A strange thing happened when I got my Wave-5 shipment of Cancellation Pages – another version of Page 0607 showed up. We now have two Pages with the same number (0607) but with different Page Production info on each but the Page Servicing aspect applied to both Pages (stamp and cancellation) are the same.
In the Cancellation-Page community there seems to be a difference of opinion in what to call these two Pages – names like error Page, standard Page, first Page, or even called a completely different Page for the Page shipped in Wave 2. The Wave 5 Page could be called: revised Page, reissued Page, corrected Page, replacement Page, Page 0607, etc. We even have disagreement if this Page should have been issued in the first place!
Lady Liberty and U.S. Flag was first released on 9 January, coil issued in 10K format (1 design) on a liner. On 8 February (Page in question), the USPS assigned an FDOI to the same stamp design as released in January, but from a coil issued in 3K format (1 design) on a liner! When these two stamps are removed from their respective liners, the stamp designs are identical, with no detectable face differences. Thus Scott assigned the same Scott number - 3980 - to the Lady Liberty singles.
Controversy is an area I just love – or should I say - trying to solve controversies is a mess I love to get entangled into. This controversy entails developing criteria and applying these criteria to the stamps under controversy. Most collectors wouldn’t loose a night’s sleep over such trivia – but for me - this keeps me focused on my collection and adds a little interest to a rather mundane hobby.
In September 2006, the USPS sent to subscribers of Cancellation Pages a letter alerting us that:
“In shipment two, you received (0607) Lady Liberty and U.S. Flag, Coil of 3,000 (1 design). The page contained errors in both the printer information and text. A corrected page will be shipped in a later shipment.”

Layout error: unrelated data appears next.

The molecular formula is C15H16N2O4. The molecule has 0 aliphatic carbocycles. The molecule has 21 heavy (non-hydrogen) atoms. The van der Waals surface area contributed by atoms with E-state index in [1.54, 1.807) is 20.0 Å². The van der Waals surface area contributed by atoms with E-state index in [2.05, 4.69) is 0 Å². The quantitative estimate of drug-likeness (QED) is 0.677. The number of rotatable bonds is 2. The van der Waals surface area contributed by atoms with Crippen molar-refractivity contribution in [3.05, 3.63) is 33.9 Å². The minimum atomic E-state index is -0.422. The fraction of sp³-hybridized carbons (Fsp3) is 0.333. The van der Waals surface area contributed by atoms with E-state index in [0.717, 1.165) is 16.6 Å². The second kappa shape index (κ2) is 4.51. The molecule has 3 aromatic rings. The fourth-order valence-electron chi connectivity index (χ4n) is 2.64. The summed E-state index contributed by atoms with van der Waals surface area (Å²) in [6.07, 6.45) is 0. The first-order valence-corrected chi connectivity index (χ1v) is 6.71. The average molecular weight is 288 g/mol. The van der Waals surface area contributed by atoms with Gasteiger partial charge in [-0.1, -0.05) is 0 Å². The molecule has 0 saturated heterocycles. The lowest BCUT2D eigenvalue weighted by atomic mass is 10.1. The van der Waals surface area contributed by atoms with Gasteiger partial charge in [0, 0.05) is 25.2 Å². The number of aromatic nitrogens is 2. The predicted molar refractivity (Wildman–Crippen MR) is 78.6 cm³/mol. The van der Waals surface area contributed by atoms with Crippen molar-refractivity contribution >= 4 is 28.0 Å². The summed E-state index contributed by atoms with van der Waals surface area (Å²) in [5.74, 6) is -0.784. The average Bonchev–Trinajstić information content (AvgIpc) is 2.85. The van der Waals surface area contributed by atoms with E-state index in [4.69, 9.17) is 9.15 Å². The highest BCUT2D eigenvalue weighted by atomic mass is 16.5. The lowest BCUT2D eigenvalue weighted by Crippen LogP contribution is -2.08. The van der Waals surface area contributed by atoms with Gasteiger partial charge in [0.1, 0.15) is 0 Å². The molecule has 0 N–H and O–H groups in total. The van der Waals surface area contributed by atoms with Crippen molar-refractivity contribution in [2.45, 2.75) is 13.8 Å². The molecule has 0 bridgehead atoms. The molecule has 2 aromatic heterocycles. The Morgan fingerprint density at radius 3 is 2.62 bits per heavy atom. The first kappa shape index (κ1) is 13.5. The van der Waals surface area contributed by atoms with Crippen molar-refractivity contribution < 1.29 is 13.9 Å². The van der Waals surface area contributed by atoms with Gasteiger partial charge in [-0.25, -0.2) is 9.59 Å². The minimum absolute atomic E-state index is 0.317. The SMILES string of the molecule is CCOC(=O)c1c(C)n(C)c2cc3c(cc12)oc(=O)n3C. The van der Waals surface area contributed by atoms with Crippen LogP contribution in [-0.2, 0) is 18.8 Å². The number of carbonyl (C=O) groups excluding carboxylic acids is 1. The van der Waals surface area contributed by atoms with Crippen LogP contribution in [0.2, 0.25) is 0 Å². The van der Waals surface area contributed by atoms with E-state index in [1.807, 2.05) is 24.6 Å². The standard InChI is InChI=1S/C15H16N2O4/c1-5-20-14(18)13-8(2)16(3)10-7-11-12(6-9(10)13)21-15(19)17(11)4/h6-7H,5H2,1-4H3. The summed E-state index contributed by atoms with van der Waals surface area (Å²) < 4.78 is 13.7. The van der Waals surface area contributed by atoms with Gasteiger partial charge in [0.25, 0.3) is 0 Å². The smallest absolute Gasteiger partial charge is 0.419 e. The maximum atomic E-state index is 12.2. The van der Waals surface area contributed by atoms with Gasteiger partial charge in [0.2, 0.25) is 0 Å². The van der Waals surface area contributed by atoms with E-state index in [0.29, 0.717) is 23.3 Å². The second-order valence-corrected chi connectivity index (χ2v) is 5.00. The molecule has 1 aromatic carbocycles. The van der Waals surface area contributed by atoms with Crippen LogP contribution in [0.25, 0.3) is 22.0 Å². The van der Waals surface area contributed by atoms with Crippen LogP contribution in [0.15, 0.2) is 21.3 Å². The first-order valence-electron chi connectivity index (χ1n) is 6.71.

I believe that in the interest of the USPS, the USPS wanted us to throw away the first Page sent in Wave 2 (which contained errors in both the printer information and text) and replace it with the corrected Page they sent us in Wave 5. Easily said in their world; not practical in the collecting arena.
I know collectors all too well – we keep everything and consider some things dear to us, which is in reality worthless junk. And as such, we have two Pages, the first one that needs to be addressed further and this is where a standard set of criteria comes in handy. As hinted above, I have elected to break Cancellation Pages into two groups:
Page Production and Page Servicing .
I consider the most important area (major) to my collection of Pages to be Page Production itself with the Page Servicing aspect to be of secondary import (minor). As such, I think we should use capital letters for describing Page variations (watermarks; colors; printing such as technical and commentary text; numbers; etc) and small letters in describing Page servicing differences (stamps, stamp errors, stamp positioning, cancellation anomalies, etc). Any sub-group within these should use small letters. First let’s look into what these two areas consider:
First, are these two different Pages? Should these two Pages be assigned different Page numbers? – 0607A and 0607. Looking at them from a watermark paper perspective – YES.
... Wave 2 Page ........... WATERMARKS ............ Wave 5 Page